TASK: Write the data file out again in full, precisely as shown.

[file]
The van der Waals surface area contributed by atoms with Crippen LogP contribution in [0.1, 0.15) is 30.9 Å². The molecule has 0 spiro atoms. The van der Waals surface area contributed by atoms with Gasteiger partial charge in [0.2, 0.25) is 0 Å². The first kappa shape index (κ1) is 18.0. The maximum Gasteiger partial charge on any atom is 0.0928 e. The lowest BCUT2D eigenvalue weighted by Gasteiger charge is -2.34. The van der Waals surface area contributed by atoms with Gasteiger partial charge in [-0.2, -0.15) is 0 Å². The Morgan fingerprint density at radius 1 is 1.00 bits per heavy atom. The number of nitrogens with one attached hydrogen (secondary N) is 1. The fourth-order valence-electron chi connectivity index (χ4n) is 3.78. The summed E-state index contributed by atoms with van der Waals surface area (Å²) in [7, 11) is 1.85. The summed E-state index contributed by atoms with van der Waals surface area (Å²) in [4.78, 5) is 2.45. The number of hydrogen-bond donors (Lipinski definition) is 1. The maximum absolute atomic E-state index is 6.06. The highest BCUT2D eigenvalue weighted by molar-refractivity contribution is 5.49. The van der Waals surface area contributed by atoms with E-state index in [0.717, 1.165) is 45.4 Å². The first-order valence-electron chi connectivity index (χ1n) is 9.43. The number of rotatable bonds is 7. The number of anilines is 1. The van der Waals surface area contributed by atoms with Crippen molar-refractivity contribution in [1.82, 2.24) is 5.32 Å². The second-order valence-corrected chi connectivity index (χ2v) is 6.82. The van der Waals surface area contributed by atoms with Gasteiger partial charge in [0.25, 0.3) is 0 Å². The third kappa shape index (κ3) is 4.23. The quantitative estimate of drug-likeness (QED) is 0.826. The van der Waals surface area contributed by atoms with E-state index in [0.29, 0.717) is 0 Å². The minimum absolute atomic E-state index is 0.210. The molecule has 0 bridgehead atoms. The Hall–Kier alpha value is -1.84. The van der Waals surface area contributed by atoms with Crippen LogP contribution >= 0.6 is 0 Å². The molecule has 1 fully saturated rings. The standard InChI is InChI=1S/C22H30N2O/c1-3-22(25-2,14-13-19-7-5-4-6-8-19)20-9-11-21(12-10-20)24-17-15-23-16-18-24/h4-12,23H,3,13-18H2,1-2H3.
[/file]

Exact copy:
The van der Waals surface area contributed by atoms with Crippen LogP contribution in [0.1, 0.15) is 30.9 Å². The molecule has 0 spiro atoms. The van der Waals surface area contributed by atoms with Gasteiger partial charge in [0.2, 0.25) is 0 Å². The first kappa shape index (κ1) is 18.0. The maximum Gasteiger partial charge on any atom is 0.0928 e. The lowest BCUT2D eigenvalue weighted by Gasteiger charge is -2.34. The van der Waals surface area contributed by atoms with Gasteiger partial charge in [-0.2, -0.15) is 0 Å². The Morgan fingerprint density at radius 1 is 1.00 bits per heavy atom. The number of nitrogens with one attached hydrogen (secondary N) is 1. The fourth-order valence-electron chi connectivity index (χ4n) is 3.78. The summed E-state index contributed by atoms with van der Waals surface area (Å²) in [7, 11) is 1.85. The summed E-state index contributed by atoms with van der Waals surface area (Å²) in [4.78, 5) is 2.45. The number of hydrogen-bond donors (Lipinski definition) is 1. The maximum absolute atomic E-state index is 6.06. The highest BCUT2D eigenvalue weighted by molar-refractivity contribution is 5.49. The van der Waals surface area contributed by atoms with E-state index in [0.717, 1.165) is 45.4 Å². The first-order valence-electron chi connectivity index (χ1n) is 9.43. The number of rotatable bonds is 7. The number of anilines is 1. The van der Waals surface area contributed by atoms with Crippen molar-refractivity contribution in [1.82, 2.24) is 5.32 Å². The second-order valence-corrected chi connectivity index (χ2v) is 6.82. The van der Waals surface area contributed by atoms with Gasteiger partial charge in [0.25, 0.3) is 0 Å². The third kappa shape index (κ3) is 4.23. The quantitative estimate of drug-likeness (QED) is 0.826. The van der Waals surface area contributed by atoms with E-state index in [0.29, 0.717) is 0 Å². The minimum absolute atomic E-state index is 0.210. The molecule has 0 bridgehead atoms. The Hall–Kier alpha value is -1.84. The van der Waals surface area contributed by atoms with Crippen LogP contribution >= 0.6 is 0 Å². The molecule has 1 fully saturated rings. The standard InChI is InChI=1S/C22H30N2O/c1-3-22(25-2,14-13-19-7-5-4-6-8-19)20-9-11-21(12-10-20)24-17-15-23-16-18-24/h4-12,23H,3,13-18H2,1-2H3.